Herbivore Management

What are herbivores and why are they important for coral reefs? 

Fish and other animals that primarily eat plants, seaweed, and algae are called herbivores. There are many species of herbivorous fishes in Hawaiʻi. The most commonly fished herbivores are parrotfish (uhu), surgeonfish (manini, kole, kala, etc.), and chubs/rudderfish (nenue). These species are not only important subsistence resources, but also play a vital role in the ecosystem.

Bert Weeks

Coral reefs rely upon abundant populations of herbivores to remain healthy and resilient. Herbivorous fish help maintain the balance in coral reef ecosystems by grazing the reef and preventing corals from becoming overgrown with algae. Read more about the importance of herbivores here.

Why are regulations needed?

Regulations are used to ensure responsible and sustainable fishing practices. By limiting the number and/or size of fish that are caught at one time, communities can benefit from more fish in the future and have plenty of food on the table for family and friends. Regulations ensure fair and sustainable fishing opportunities for Hawaiʻi’s present and future fishers.

Are these island-wide rules or statewide rules?

This rulemaking effort is a statewide effort to address widespread concerns about declining reef health and herbivorous fish populations.

The Holomua Marine Initiative will be working towards place-based planning for individual areas throughout the state with public input about the specific needs of particular places. If you would like to see different rules in your place, please participate in that process as well.

The process so far…

  • November 2020: Initial scoping sessions were held for the islands of O‘ahu, Maui, Kaua‘i, East Hawai‘i, and West Hawai‘i. A total of ten meetings all together were hosted to gather feedback and comments on herbivorous fishes and invertebrates. Public scoping notes can be found at the bottom of this page.
  • March 2021: Six additional scoping meetings were scheduled to target specific groups that included fishers, the Native Hawaiian Gathering Rights Association, and the non-profit organization Kuaʻāina Ulu ʻAuamo (KUA). Scroll to the bottom of this page to access the public scoping notes for these sessions.
  • December 2021: Following the initial scoping meetings, the Statewide Herbivore Management Strategy was updated based on feedback and three additional statewide scoping meetings were hosted to share the revised proposal. Click on the following links to access scoping summary notes from: Dec 11th, Dec 13th, Dec 15th, and the online feedback. Frequently asked questions (FAQ) from these statewide scoping meetings can also be found HERE.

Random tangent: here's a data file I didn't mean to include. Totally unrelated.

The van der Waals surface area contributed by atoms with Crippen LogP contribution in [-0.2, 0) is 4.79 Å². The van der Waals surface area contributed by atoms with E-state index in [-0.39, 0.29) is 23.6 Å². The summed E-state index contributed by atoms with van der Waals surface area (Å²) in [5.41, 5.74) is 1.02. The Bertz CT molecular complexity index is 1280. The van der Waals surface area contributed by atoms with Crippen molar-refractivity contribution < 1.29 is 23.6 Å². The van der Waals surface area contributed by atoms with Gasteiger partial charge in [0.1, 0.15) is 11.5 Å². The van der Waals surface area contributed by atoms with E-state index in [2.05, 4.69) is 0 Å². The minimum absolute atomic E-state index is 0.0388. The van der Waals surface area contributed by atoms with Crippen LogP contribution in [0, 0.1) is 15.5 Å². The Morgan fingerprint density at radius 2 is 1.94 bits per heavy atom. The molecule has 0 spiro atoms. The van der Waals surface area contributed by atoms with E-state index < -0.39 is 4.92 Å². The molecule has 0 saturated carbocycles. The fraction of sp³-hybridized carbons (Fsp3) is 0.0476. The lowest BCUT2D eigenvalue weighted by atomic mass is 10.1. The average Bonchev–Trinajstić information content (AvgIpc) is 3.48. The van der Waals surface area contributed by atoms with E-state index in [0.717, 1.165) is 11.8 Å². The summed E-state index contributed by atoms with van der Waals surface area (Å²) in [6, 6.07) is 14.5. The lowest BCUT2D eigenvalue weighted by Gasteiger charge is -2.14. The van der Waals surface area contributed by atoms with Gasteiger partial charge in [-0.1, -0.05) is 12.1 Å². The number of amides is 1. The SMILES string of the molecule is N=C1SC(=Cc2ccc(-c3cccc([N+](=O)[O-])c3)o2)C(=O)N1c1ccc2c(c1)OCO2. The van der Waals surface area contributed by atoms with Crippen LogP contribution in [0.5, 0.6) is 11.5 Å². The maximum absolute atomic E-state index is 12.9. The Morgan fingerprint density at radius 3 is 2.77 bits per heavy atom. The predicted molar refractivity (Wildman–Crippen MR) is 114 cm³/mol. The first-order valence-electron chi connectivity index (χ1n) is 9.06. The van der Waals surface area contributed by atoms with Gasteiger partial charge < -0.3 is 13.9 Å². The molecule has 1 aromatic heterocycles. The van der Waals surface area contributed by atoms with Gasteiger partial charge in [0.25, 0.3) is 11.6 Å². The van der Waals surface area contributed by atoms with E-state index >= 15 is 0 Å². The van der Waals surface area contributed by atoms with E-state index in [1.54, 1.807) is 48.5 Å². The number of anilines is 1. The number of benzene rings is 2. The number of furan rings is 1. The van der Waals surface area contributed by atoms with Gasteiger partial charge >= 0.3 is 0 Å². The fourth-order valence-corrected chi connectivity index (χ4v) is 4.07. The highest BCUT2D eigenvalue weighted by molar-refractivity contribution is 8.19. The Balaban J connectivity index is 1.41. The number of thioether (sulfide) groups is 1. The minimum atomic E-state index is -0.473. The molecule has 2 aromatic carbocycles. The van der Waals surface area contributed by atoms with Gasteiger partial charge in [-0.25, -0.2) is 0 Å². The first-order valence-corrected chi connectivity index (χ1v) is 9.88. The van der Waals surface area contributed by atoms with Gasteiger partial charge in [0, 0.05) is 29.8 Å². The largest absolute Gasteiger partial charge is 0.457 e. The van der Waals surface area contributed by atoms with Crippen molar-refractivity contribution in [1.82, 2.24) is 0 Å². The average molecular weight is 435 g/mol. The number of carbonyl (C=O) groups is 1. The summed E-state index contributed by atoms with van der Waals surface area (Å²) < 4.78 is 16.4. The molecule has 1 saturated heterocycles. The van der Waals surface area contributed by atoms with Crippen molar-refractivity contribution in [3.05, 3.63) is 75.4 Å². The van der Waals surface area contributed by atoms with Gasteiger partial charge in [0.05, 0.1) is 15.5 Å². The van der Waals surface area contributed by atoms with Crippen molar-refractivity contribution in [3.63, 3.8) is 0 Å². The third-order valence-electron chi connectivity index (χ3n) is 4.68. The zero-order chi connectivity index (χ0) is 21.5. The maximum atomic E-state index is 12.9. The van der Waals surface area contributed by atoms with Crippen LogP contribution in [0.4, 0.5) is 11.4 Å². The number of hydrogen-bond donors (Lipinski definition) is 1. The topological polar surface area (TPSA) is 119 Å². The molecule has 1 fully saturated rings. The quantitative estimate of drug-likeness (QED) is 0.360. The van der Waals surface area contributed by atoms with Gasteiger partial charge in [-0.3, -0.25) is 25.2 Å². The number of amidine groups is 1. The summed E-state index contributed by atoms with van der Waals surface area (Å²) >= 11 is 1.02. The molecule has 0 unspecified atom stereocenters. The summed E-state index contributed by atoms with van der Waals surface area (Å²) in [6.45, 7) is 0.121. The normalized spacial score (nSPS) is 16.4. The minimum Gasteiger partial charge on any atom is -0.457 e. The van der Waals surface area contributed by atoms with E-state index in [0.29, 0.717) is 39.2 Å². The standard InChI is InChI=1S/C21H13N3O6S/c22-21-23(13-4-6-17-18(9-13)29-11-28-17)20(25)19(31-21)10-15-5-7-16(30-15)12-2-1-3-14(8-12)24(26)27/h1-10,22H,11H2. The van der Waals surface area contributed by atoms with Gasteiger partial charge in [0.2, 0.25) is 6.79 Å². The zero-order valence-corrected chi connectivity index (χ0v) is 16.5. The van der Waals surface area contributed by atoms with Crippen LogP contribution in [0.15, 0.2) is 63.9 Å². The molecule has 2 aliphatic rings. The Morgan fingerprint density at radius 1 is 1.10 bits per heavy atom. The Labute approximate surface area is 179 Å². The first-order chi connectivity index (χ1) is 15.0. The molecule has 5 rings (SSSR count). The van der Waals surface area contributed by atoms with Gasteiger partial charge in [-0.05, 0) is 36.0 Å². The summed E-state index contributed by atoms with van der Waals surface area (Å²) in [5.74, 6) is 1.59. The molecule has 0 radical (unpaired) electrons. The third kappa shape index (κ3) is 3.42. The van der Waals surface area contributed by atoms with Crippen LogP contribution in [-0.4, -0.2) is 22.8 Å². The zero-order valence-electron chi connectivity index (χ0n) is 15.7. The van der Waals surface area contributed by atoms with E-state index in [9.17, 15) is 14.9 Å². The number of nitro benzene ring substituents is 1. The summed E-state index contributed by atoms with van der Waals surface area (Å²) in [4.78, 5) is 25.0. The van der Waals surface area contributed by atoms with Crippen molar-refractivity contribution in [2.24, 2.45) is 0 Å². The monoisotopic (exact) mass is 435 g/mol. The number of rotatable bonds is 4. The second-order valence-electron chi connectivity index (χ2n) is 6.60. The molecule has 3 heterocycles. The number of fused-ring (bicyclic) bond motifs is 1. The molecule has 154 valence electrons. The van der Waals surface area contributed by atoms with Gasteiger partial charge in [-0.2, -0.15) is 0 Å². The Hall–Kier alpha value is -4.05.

• December 8, 2022: DAR requested the Board of Land and Natural Resources (BLNR) to approve holding statewide public hearings on the proposed rule amendments of select species of herbivorous fish, including minimum harvest size adjustments for manini and kole, and bag limits for uhu and kala. You can view the full submittal and proposed amendments HERE. The Board deferred voting on the measure and requested that DAR update the proposed amendments to include accommodations addressing the concerns raised by the commercial uhu and kala fishers in order to allow further discussion on the issues through the public hearing process.
  • May 12, 2023: After including options for commercial fishery accommodations for uhu and kala as appealed by the BLNR, DAR submitted a second request for approval to hold public hearings on the revised harvesting amendments for uhu, kala, kole, and manini. The Board approved DAR’s request to hold public hearings on the revised rulemaking proposal, you can view the full BLNR submittal with the updated proposed amendments HERE.
  • August 2023: Public hearings for the Statewide Herbivore Rules were held in the beginning of August for O‘ahu, Kaua‘i, Hawai‘i island, and Maui Nui. Click HERE to view the official public hearing notice along with the proposed amendments. View the recorded public hearings on DAR’s YouTube channel at the links below:
  • December 2023: Following the August 2023 statewide public hearings, DAR biologists and staff held many meetings to discuss the next steps forward. All feedback and testimony submitted were carefully considered, and a revised proposal was drafted and submitted to BLNR for request of final adoption of rules on December 7-8th, 2023. The agenda item for this was continued to December 15th, 2023, in which it was approved by the BLNR. View the full land board submittal HERE to see the final proposed amendments. You can also watch the BLNR meeting recording on their YouTube channel, the agenda item starts at ~5:14:00.
  • February 2024: The proposed rules for uhu, kala, manini, and kole were signed by Governor Josh Green, M.D. and took effect on February 22, 2024. The complete rules package can be found here.

Please sign up for our mailing list here to receive future updates.

Bert Weeks


Any additional thoughts or questions? Talk to us!

Click below to read about our Sustainable Herbivore Management Plan

View Herbivore Information Flyer

View Frequently Asked Questions (FAQ) from the December 2021 Herbivore Scoping Sessions

Access and view previous public herbivore scoping notes below:

Statewide Herbivore Scoping Notes: December 2021

December 11, 2021

December 13, 2021

December 15, 2021

Online Feedback Summary Notes


Targeted/Hosted Scoping Notes: March 2021

Hawai‘i Island Fishers Scoping Notes

Kaua‘i Fishers Scoping Notes

Kuaʻāina Ulu ʻAuamo (KUA) Network Scoping Notes

Maui Fishers Scoping Notes

Native Hawaiian Gathering Rights Scoping Notes

O‘ahu Fishers Scoping Notes


General Public Scoping Notes: 2020

East Hawai‘i Scoping Notes

West Hawai‘i Scoping Notes

Kaua‘i Scoping Notes

Maui Scoping Notes

O‘ahu Scoping Notes